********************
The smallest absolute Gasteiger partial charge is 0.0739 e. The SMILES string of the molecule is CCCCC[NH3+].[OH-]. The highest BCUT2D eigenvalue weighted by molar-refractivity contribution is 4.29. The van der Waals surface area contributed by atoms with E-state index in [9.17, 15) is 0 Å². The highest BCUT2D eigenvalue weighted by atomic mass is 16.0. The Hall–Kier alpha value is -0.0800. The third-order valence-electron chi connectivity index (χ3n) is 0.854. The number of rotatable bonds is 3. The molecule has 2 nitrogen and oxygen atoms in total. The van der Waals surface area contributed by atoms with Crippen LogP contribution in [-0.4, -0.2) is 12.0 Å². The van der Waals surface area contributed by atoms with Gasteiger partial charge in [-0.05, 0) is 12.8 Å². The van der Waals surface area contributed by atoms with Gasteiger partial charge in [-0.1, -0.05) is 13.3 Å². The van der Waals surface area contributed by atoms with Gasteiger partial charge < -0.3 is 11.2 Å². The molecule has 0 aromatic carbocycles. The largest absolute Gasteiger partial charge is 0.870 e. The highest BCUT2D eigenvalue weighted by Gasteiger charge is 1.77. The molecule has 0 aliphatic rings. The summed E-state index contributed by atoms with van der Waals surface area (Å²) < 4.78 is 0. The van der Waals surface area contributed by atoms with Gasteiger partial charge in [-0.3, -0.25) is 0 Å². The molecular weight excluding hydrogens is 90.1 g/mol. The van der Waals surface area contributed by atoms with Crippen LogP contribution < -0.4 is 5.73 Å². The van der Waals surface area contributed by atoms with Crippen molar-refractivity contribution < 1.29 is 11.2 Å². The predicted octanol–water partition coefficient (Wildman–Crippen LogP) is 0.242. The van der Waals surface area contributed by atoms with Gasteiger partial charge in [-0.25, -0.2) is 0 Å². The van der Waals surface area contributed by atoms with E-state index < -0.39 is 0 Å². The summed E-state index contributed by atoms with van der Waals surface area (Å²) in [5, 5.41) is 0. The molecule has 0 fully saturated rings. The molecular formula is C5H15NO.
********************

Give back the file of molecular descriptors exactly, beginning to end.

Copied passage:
The smallest absolute Gasteiger partial charge is 0.0739 e. The SMILES string of the molecule is CCCCC[NH3+].[OH-]. The highest BCUT2D eigenvalue weighted by molar-refractivity contribution is 4.29. The van der Waals surface area contributed by atoms with E-state index in [9.17, 15) is 0 Å². The highest BCUT2D eigenvalue weighted by atomic mass is 16.0. The Hall–Kier alpha value is -0.0800. The third-order valence-electron chi connectivity index (χ3n) is 0.854. The number of rotatable bonds is 3. The molecule has 2 nitrogen and oxygen atoms in total. The van der Waals surface area contributed by atoms with Crippen LogP contribution in [-0.4, -0.2) is 12.0 Å². The van der Waals surface area contributed by atoms with Gasteiger partial charge in [-0.05, 0) is 12.8 Å². The van der Waals surface area contributed by atoms with Gasteiger partial charge in [-0.1, -0.05) is 13.3 Å². The van der Waals surface area contributed by atoms with Gasteiger partial charge < -0.3 is 11.2 Å². The molecule has 0 aromatic carbocycles. The largest absolute Gasteiger partial charge is 0.870 e. The highest BCUT2D eigenvalue weighted by Gasteiger charge is 1.77. The molecule has 0 aliphatic rings. The summed E-state index contributed by atoms with van der Waals surface area (Å²) < 4.78 is 0. The van der Waals surface area contributed by atoms with Gasteiger partial charge in [-0.3, -0.25) is 0 Å². The molecular weight excluding hydrogens is 90.1 g/mol. The van der Waals surface area contributed by atoms with Crippen LogP contribution < -0.4 is 5.73 Å². The van der Waals surface area contributed by atoms with Crippen molar-refractivity contribution < 1.29 is 11.2 Å². The predicted octanol–water partition coefficient (Wildman–Crippen LogP) is 0.242. The van der Waals surface area contributed by atoms with Gasteiger partial charge in [-0.25, -0.2) is 0 Å². The van der Waals surface area contributed by atoms with E-state index < -0.39 is 0 Å². The summed E-state index contributed by atoms with van der Waals surface area (Å²) in [5, 5.41) is 0. The molecule has 0 fully saturated rings. The molecular formula is C5H15NO.